Arrindell, WA, Ettema, JHM (2003). SCL-90: Manual for a Multidimensional Psychopathology Indicator [in Dutch]. Swets and Zeitlinger: Lisse.Google Scholar
Bland, SH, O'Leary, ES, Farinaro, E, Jossa, F, Trevisan, M (1996). Long-term psychological effects of natural disasters. Psychosomatic Medicine 58, 1824.CrossRefGoogle ScholarPubMed
Blaney, PH (1986). Affect and memory: a review. Psychological Bulletin 99, 229246.CrossRefGoogle ScholarPubMed
Bollen, KA, Davis, WR (2009). Two rules of identification for structural equation models. Structural Equation Modeling 16, 523536.CrossRefGoogle Scholar
Bonanno, GA, Brewin, CR, Kaniasty, K, Greca, AML (2010). Weighing the costs of disaster: consequences, risks, and resilience in individuals, families, and communities. Psychological Science in the Public Interest 11, 149.CrossRefGoogle ScholarPubMed
Boscarino, J, Adams, R (2009). PTSD onset and course following the World Trade Center disaster: findings and implications for future research. Social Psychiatry and Psychiatric Epidemiology 44, 887898.CrossRefGoogle ScholarPubMed
Breslau, N, Chilcoat, HD, Kessler, RC, Davis, GC (1999). Previous exposure to trauma and PTSD effects of subsequent trauma: results from the Detroit Area Survey of Trauma. American Journal of Psychiatry 156, 902907.CrossRefGoogle ScholarPubMed
Breslau, N, Peterson, EL, Schultz, LR (2008). A second look at prior trauma and the posttraumatic stress disorder effects of subsequent trauma: a prospective epidemiological study. Archives of General Psychiatry 65, 431437.CrossRefGoogle ScholarPubMed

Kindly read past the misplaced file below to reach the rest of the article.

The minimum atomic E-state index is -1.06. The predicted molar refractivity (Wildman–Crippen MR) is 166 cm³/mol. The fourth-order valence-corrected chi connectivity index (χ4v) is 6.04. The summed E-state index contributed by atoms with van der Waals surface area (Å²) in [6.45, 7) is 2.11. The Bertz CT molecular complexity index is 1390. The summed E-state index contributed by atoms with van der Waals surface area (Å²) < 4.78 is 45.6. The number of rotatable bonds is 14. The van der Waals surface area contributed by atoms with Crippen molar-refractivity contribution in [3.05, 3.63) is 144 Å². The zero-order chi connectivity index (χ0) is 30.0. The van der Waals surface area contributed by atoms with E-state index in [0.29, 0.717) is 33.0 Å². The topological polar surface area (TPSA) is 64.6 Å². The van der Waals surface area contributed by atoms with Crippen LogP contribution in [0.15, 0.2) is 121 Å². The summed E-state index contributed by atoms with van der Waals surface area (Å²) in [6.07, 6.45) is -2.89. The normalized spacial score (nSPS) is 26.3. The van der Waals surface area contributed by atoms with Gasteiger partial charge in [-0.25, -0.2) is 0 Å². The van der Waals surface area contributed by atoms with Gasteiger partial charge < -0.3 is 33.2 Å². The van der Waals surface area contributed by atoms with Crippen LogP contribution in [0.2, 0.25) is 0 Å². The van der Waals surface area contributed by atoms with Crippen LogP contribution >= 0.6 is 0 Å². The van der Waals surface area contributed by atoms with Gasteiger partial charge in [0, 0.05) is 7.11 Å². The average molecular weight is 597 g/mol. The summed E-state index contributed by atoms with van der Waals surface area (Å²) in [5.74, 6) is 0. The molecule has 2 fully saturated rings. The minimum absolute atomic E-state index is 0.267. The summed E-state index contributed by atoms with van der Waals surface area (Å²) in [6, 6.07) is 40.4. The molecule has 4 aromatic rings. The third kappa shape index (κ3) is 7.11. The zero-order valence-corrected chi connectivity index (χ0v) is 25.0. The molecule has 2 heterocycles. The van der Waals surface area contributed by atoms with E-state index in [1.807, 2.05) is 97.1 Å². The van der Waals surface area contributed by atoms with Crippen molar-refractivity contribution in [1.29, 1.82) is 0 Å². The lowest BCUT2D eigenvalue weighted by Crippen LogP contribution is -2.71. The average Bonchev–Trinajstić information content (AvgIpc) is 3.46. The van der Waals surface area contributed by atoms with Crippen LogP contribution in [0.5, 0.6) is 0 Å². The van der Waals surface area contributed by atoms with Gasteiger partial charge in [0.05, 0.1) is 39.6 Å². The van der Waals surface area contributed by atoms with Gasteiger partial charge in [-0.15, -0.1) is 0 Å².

Brom, D, Kleber, RJ (1985). Impact of Event Scale [in Dutch]. Nederlands Tijdschrift voor Psychologie 40, 164168.Google Scholar
Derogatis, LR (1979). SCL-90-R: Administration, Scoring and Procedures Manual-I for the R(evised) Version. Johns Hopkins University School of Medicine, Clinical Psychometrics Research Unit: Baltimore.Google Scholar
DiGrande, L, Neria, Y, Brackbill, RM, Pulliam, P, Galea, S (2011). Long-term posttraumatic stress symptoms among 3,271 civilian survivors of the September 11, 2001, terrorist attacks on the World Trade Center. American Journal of Epidemiology 173, 271281.CrossRefGoogle ScholarPubMed
Dirkzwager, AJ, Grievink, L, van der Velden, PG, Yzermans, CJ (2006). Risk factors for psychological and physical health problems after a man-made disaster. Prospective study. British Journal of Psychiatry 189, 144149.CrossRefGoogle ScholarPubMed
Dougall, AL, Herberman, HB, Delahanty, DL, Inslicht, SS, Baum, A (2000). Similarity of prior trauma exposure as a determinant of chronic stress responding to an airline disaster. Journal of Consulting and Clinical Psychology 68, 290295.CrossRefGoogle Scholar
Edwards, JR, Bagozzi, RP (2000). On the nature and direction of relationships between constructs and measures. Psychological Methods 5, 155174.CrossRefGoogle ScholarPubMed
Enders, CK, Bandalos, DL (2001). The relative performance of full information maximum likelihood estimation for missing data in structural equation models. Structural Equation Modeling 8, 430457.CrossRefGoogle Scholar